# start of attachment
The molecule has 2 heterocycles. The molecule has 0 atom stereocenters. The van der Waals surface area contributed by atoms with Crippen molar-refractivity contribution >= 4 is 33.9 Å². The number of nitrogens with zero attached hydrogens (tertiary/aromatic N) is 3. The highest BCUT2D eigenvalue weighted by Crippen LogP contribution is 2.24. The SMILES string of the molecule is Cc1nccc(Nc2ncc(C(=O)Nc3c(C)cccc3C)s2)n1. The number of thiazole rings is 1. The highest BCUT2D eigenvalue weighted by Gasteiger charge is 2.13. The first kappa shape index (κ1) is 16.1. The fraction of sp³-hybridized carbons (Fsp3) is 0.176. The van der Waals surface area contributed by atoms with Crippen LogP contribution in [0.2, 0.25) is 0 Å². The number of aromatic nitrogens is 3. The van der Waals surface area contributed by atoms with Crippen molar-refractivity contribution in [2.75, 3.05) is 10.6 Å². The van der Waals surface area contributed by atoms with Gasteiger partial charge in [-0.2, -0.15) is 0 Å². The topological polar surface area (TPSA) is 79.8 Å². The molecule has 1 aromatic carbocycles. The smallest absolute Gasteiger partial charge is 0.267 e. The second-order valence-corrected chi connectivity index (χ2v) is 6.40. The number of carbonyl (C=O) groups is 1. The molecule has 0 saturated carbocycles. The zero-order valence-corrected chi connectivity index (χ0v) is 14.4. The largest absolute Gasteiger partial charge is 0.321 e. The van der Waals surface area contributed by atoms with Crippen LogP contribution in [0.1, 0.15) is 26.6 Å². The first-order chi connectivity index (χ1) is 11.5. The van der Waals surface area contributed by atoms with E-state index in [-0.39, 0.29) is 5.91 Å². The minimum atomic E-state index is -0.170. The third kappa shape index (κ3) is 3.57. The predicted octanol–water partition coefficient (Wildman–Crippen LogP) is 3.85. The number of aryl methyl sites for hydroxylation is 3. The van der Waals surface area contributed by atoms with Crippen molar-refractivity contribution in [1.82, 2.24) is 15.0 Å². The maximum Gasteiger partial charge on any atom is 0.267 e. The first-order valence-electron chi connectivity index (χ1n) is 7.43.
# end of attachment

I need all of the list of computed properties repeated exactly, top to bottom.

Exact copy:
The molecule has 2 heterocycles. The molecule has 0 atom stereocenters. The van der Waals surface area contributed by atoms with Crippen molar-refractivity contribution >= 4 is 33.9 Å². The number of nitrogens with zero attached hydrogens (tertiary/aromatic N) is 3. The highest BCUT2D eigenvalue weighted by Crippen LogP contribution is 2.24. The SMILES string of the molecule is Cc1nccc(Nc2ncc(C(=O)Nc3c(C)cccc3C)s2)n1. The number of thiazole rings is 1. The highest BCUT2D eigenvalue weighted by Gasteiger charge is 2.13. The first kappa shape index (κ1) is 16.1. The fraction of sp³-hybridized carbons (Fsp3) is 0.176. The van der Waals surface area contributed by atoms with Crippen LogP contribution in [0.2, 0.25) is 0 Å². The number of aromatic nitrogens is 3. The van der Waals surface area contributed by atoms with Crippen molar-refractivity contribution in [2.75, 3.05) is 10.6 Å². The van der Waals surface area contributed by atoms with Gasteiger partial charge in [-0.2, -0.15) is 0 Å². The topological polar surface area (TPSA) is 79.8 Å². The molecule has 1 aromatic carbocycles. The smallest absolute Gasteiger partial charge is 0.267 e. The second-order valence-corrected chi connectivity index (χ2v) is 6.40. The number of carbonyl (C=O) groups is 1. The molecule has 0 saturated carbocycles. The zero-order valence-corrected chi connectivity index (χ0v) is 14.4. The largest absolute Gasteiger partial charge is 0.321 e. The van der Waals surface area contributed by atoms with Crippen LogP contribution in [0.1, 0.15) is 26.6 Å². The first-order chi connectivity index (χ1) is 11.5. The van der Waals surface area contributed by atoms with E-state index in [-0.39, 0.29) is 5.91 Å². The minimum atomic E-state index is -0.170. The third kappa shape index (κ3) is 3.57. The predicted octanol–water partition coefficient (Wildman–Crippen LogP) is 3.85. The number of aryl methyl sites for hydroxylation is 3. The van der Waals surface area contributed by atoms with Crippen molar-refractivity contribution in [1.82, 2.24) is 15.0 Å². The maximum Gasteiger partial charge on any atom is 0.267 e. The first-order valence-electron chi connectivity index (χ1n) is 7.43.